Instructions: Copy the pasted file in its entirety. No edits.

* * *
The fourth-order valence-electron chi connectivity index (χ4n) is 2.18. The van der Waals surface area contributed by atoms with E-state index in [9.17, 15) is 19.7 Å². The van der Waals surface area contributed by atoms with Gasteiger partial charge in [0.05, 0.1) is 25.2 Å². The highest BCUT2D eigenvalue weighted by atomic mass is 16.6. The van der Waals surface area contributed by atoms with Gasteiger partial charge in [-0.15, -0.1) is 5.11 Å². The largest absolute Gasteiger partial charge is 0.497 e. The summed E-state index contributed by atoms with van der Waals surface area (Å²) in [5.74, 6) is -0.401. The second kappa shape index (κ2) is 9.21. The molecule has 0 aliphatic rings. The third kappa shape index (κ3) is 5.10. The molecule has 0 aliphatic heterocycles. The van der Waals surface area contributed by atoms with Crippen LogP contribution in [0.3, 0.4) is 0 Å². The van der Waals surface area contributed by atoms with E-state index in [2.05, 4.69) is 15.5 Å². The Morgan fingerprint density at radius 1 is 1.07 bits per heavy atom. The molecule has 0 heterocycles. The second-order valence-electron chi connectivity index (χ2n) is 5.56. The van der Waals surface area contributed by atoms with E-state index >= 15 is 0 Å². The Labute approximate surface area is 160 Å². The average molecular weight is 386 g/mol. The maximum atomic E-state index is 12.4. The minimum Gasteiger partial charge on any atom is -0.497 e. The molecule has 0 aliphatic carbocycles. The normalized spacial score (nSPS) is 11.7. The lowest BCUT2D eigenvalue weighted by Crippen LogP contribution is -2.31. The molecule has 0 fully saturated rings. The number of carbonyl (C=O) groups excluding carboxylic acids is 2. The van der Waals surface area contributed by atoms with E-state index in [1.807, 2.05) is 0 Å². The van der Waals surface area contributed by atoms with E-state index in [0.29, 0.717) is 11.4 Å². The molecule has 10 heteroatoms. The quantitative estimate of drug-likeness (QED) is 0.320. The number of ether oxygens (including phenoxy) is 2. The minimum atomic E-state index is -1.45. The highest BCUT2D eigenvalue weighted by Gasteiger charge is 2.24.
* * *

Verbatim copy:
The fourth-order valence-electron chi connectivity index (χ4n) is 2.18. The van der Waals surface area contributed by atoms with E-state index in [9.17, 15) is 19.7 Å². The van der Waals surface area contributed by atoms with Gasteiger partial charge in [0.05, 0.1) is 25.2 Å². The highest BCUT2D eigenvalue weighted by atomic mass is 16.6. The van der Waals surface area contributed by atoms with Gasteiger partial charge in [-0.15, -0.1) is 5.11 Å². The largest absolute Gasteiger partial charge is 0.497 e. The summed E-state index contributed by atoms with van der Waals surface area (Å²) in [5.74, 6) is -0.401. The second kappa shape index (κ2) is 9.21. The molecule has 0 aliphatic rings. The third kappa shape index (κ3) is 5.10. The molecule has 0 aliphatic heterocycles. The van der Waals surface area contributed by atoms with Crippen LogP contribution in [0.3, 0.4) is 0 Å². The van der Waals surface area contributed by atoms with E-state index in [2.05, 4.69) is 15.5 Å². The Morgan fingerprint density at radius 1 is 1.07 bits per heavy atom. The molecule has 0 heterocycles. The second-order valence-electron chi connectivity index (χ2n) is 5.56. The van der Waals surface area contributed by atoms with E-state index >= 15 is 0 Å². The Labute approximate surface area is 160 Å². The average molecular weight is 386 g/mol. The maximum atomic E-state index is 12.4. The minimum Gasteiger partial charge on any atom is -0.497 e. The molecule has 0 aliphatic carbocycles. The normalized spacial score (nSPS) is 11.7. The lowest BCUT2D eigenvalue weighted by Crippen LogP contribution is -2.31. The molecule has 0 fully saturated rings. The number of carbonyl (C=O) groups excluding carboxylic acids is 2. The van der Waals surface area contributed by atoms with E-state index in [1.807, 2.05) is 0 Å². The van der Waals surface area contributed by atoms with E-state index in [0.29, 0.717) is 11.4 Å². The molecule has 10 heteroatoms. The quantitative estimate of drug-likeness (QED) is 0.320. The number of ether oxygens (including phenoxy) is 2. The minimum atomic E-state index is -1.45. The highest BCUT2D eigenvalue weighted by Gasteiger charge is 2.24.